Scholar and poet Agnes Lam is the author of three poetry collections, A Pond in the Sky: Selected and New Poems (Association of Stories in Macao, 2013), Water Wood Pure Splendour (Asia 2000, 2001), and Woman to Woman and Other Poems (Asia 2000, 1997), as well as the chapbook Poppies by the Motorway (Chinese University Press, 2018). She is also the author of Becoming Poets: The Asian English Experience (Peter Lang, 2014). In 2008, Lam was named an honorary fellow in writing by the University of Iowa, and in 2009, she received a Commendation from the Home Affairs Bureau, Hong Kong SAR Government, for her achievements in the arts. A retired professor from the University of Hong Kong, Lam serves as vice president of Macau PEN.
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This City I Come From
translated by Natascha Bruce
1. Two Worlds this city I come from when I come here its deep recesses wield twilight like a knife slicing the world in two the world begins with a slot machine but its end is nowhere to be found within the world someone detonates the night knocks at the gates of ruin a flash of fortune and the night is purgatory hot in the city's heart people and fire are as one “Save me! Oh, save me!” the flash bulbs no longer neutral no longer recording no longer capturing “Save me! Oh, save me!” chroniclers become victims history can be like that unclear whom to blame beyond this world unclear who belongs where we remember only after-dinner drinks nighttime within the world chatting at a harbor-view bar perfume fancy clothes hair spray and English-Chinese-Portuguese mixing like makeup melted on a face hard spirits at Opiarium vodkas at Casablanca ice cubes leaching color then spilling over with it wave after wave of neon faces mixed up like melted makeup cologne-scented men raising glasses to toast the slow procession of headlights merry christmas and a happy new year welcome back, happy reunion happy twenty-first century happy happy down this drink and we're happy amid the happy sounds people sing raucously in Kun Iam’s bay urinate beneath her lotus dais, a drunken stream toss glasses in the water, an arc of laughter at the harbor-view bar, our laughter drowns the song atop her lotus dais beautiful as a mermaid out of place as concessions and colonies history can be like that while gods can switch their faces we remain the same 2. The Last Night of Hotel Bela Vista this city I come from when I come here at its high points in an old sea-view building Westerners are reminiscing Chinese are disputing with foreigners reunification or handover we raise half-glasses of red wine to mourn Bela Vista thinking of a hundred-year-old hotel on this new page of history kept chaste as a young maiden for a single representative of a single country the jazz musician can't help but play a sad postcolonial tune waiters in starched white uniforms approach the walkway’s pale-yellow pillars to water oleanders redder than wine the blossoms count lamp shadows that come with the falling mist misty recesses obscure the lanterns at the end of the walkway and high above a white ceiling fan sheds no color still as days not yet begun there is no today, no tomorrow no need to weep or say good-bye but the days will start with this sad farewell song before the tune is over secret lovers drain their cups dry, red-eyed glances saying let’s keep hold of this night let’s linger beneath the oleanders like a clichéd war romance history can be like that a constant cycle of invasion and retreat thinking of tomorrow they return to the long table forget that intoxicating floral scent and with the red-jacketed musician in the background sit as wooden as colonial ladies among the glint of glasses a silver knife traces scar after scar men and women are careful, gracious meat juices on snow-white porcelain are slick, crimson we clink glasses drink up the scenery we cannot fall in love with 3. That’s how it goes this city I come from when I come here across its wide expanses the century says good-bye to the insatiable desire of flash bulbs and zoom lenses for shot after shot of wiped-away tears gone then here again, here again then gone the lone eye of the lighthouse must stay silent he long since saw through all this it's nothing but the money-making game of the chroniclers and chronicled when the lone eye blinks once again beneath the flash bulbs and the zoom lenses the Chinese Westerners Macanese will be as one no disputes chroniclers and chronicled as one reunification, yes, reunification across the wide expanses within the century night mists whip darkness across the sky the glimmer in the lone eye dims like God's glory it can only rally, never meet where the black mists settle the night is as heavy as history weighing on my eyes it aches, how it aches and I'm sleepy thinking of before the mists of the flash bulbs and zoom lenses and the city they sought but we the chroniclers and the chronicled in a flash, a few fleeting moments forget that era forget that city's name to forget, oh, to forget the chroniclers and the chronicled this city I come from has no name that’s how it goes neither do I that’s how it goes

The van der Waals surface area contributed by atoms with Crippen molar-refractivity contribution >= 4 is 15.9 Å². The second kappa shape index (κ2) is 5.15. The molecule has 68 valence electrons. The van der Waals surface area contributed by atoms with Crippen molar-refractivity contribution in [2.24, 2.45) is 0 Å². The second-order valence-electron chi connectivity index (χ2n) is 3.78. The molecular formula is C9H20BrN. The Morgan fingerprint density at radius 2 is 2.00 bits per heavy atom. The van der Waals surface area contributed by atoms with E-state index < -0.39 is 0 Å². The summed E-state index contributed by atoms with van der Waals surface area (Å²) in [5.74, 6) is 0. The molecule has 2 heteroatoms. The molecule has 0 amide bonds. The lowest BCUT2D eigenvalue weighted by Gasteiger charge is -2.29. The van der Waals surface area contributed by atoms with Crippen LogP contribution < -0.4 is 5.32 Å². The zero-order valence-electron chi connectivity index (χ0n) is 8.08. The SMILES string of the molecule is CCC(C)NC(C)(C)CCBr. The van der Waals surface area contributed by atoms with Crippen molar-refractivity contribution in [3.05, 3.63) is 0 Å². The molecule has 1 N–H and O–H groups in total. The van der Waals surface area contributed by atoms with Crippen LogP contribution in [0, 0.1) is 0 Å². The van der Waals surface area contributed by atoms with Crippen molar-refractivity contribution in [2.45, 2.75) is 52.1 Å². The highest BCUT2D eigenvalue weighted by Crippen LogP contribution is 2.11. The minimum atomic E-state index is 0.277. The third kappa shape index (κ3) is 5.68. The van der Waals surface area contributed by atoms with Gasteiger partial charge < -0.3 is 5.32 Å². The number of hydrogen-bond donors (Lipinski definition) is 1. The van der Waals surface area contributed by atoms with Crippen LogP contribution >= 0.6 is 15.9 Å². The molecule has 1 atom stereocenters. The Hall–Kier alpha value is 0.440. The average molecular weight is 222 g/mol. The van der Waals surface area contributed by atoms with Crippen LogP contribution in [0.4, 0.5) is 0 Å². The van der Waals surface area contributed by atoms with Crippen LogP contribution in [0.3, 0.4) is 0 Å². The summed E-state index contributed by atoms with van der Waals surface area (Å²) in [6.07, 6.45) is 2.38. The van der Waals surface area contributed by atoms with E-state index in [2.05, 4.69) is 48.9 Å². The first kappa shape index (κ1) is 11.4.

Scholar and poet Agnes Lam is the author of three poetry collections, A Pond in the Sky: Selected and New Poems (Association of Stories in Macao, 2013), Water Wood Pure Splendour (Asia 2000, 2001), and Woman to Woman and Other Poems (Asia 2000, 1997), as well as the chapbook Poppies by the Motorway (Chinese University Press, 2018).